Ed Balls and Ed Miliband have a funny old approach to convincing voters that they should be handed back the keys to the car. They pen pieces about how tough Labour is on welfare spending and make careful (and carefully-worded) references at every opportunity to their promise not to borrow more for day-to-day spending. The Shadow Chancellor prevaricates over HS2 to give the impression that he’s fiscally responsible. He did that again today when he appeared on the Andrew Marr Show, but he also said this:
‘But do I think the level of public spending going into the crisis was a problem for Britain? No, I don’t, nor our deficit, nor our national debt – what happened was a global financial crisis which pushed up the deficit. The question then was ‘who can get the deficit down?’ – George Osborne choked off the recovery, a recovery Labour had delivered but it wasn’t caused by public spending in Britain and that’s just the truth.’
Cue party poppers and celebratory chocolate cake for whoever’s on duty in CCHQ today. It’s an interesting approach, this: being so bullish on something when the polls suggest that the public still blames Labour for the current spending cuts.
It’s also worth reading Ed Miliband’s Sun on Sunday piece to see what his proposition for filling the gap is:
‘If we are to tackle the deficit, we also have to do more to control social security spending. That means making tough choices this Government has ducked, such as scrapping the winter fuel allowance for the richest five per cent of pensioners.
‘But to deal with welfare spending properly, we will need to make big reforms to cut the costs of failure in the system. We will build more homes to get the costs of housing benefit down. We will give employers an incentive to pay workers a living wage to get the cost of tax credits down.’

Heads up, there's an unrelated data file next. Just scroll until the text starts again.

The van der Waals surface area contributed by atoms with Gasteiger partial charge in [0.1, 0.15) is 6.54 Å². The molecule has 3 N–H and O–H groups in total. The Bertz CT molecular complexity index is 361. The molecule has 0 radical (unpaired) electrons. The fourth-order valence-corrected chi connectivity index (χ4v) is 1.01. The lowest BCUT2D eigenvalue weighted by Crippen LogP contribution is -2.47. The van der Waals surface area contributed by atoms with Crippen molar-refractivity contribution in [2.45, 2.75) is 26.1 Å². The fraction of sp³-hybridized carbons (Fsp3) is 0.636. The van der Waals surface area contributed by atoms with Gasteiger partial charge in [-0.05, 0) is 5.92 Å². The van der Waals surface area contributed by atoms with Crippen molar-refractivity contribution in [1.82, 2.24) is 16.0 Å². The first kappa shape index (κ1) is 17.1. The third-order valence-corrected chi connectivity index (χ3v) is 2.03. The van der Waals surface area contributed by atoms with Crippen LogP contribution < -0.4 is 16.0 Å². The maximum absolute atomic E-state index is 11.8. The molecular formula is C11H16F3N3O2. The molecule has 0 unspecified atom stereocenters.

Now, it’s difficult to disagree with the sentiment in the second paragraph: that the welfare system shoulders the cost of political failure on housebuilding and other matters. But the problem is that these prescriptions will take years to work out (our housing crisis is now, unfortunately too big), or won’t make a big enough dent in welfare spending (as is the case for the tax incentives for employers who pay a living wage). As David Wooding points out in his analysis on the same page, the cash he’ll raise from the reintroduction of the 50p rate and from these measures won’t be enough. And it is Labour’s reluctance to spell out in detail its proposals for cuts and tax rises that makes the Ed Balls line about Labour’s public spending so potent.
P.S. Of course, it would be even more potent and CCHQ would be letting off even more party poppers today had the Conservatives not vowed to match Labour spending plans when in Opposition…
P.S. from Fraser What’s interesting about Ed Balls’ denial is that even the IMF now admits that the problem came before the crash – the below graph shows that the UK economy, under Labour, suffered its worst-ever overheating. It’s IMF data, but the IMF missed this at the time (the graph in pink is what it said then: i.e., no overheating, everything perfect). The IMF has changed its view, in the light of new economic data. Balls has not.
More Spectator for less. Stay informed leading up to the EU referendum and in the aftermath. Subscribe and receive 15 issues delivered for just £15, with full web and app access. Join us.